The country mouse (Pseudomys patrius) also known as the pebble-mound mouse  or eastern pebble mound mouse  is a species of rodent in the family Muridae. It is found only in Australia. It is considered to be a rare mouse and was first discovered by Thomas and Dollman in 1909.
Like other pebble-mound mice, the species is known for building shallow burrows with a mound of pebbles surrounding the entrance. This function is understood to be for protection and dew collection. In Queensland the observed mounds in coastal areas have smaller mounds than in drier habitats, reflecting the need to collect more of the scarcer water. The species also lines the tunnel walls with pebbles both for insulation and protection. A further habit is to plug smaller opening to the burrow system with a pebble, so as camouflaging the entrance, and can be removed when there is a need to exit the burrow in times of danger.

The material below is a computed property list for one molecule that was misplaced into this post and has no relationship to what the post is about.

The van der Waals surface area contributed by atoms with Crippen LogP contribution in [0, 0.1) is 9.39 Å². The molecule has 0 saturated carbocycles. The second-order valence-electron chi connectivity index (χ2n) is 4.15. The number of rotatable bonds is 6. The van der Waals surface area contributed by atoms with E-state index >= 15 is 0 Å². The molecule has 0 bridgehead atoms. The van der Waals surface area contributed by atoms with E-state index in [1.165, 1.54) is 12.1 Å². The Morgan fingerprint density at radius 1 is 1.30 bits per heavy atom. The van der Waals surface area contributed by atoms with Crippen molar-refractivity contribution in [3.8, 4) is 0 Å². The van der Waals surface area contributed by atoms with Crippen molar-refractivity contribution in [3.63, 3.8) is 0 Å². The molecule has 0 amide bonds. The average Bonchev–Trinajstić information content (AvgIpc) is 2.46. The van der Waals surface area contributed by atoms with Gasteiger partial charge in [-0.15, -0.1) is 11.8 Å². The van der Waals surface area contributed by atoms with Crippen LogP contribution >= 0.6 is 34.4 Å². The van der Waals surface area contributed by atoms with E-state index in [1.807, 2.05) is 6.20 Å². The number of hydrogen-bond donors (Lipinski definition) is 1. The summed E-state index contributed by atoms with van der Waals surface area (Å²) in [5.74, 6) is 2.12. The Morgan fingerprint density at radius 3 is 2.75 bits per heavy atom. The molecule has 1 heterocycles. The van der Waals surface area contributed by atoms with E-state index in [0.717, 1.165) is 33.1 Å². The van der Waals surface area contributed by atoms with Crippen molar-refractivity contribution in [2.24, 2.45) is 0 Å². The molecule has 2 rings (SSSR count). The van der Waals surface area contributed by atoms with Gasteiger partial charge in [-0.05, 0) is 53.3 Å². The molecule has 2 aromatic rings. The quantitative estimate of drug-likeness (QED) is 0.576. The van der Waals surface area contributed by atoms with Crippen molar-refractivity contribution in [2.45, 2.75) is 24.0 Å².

- Musser, G.G.; Carleton, M.D. (2005). "Superfamily Muroidea". In Wilson, D.E.; Reeder, D.M. Mammal Species of the World: A Taxonomic and Geographic Reference (3rd ed.). Johns Hopkins University Press. pp. 894–1531. ISBN 978-0-8018-8221-0. OCLC 62265494.
- Burnett, S.; Aplin, K. (2008). "Pseudomys patrius". IUCN Red List of Threatened Species. Version 2008. International Union for Conservation of Nature. Retrieved 1 December 2016.
- Dyke, S V. (1997). "Queensland Pebble-Mound Mice ... Up from the tailings". Australian Nature Magazine. 25/10: 40–47.
- AUSTRALIANFAUNA.COM 1909 Eastern Pebble-mound Mouse (Pseudomys patrius)
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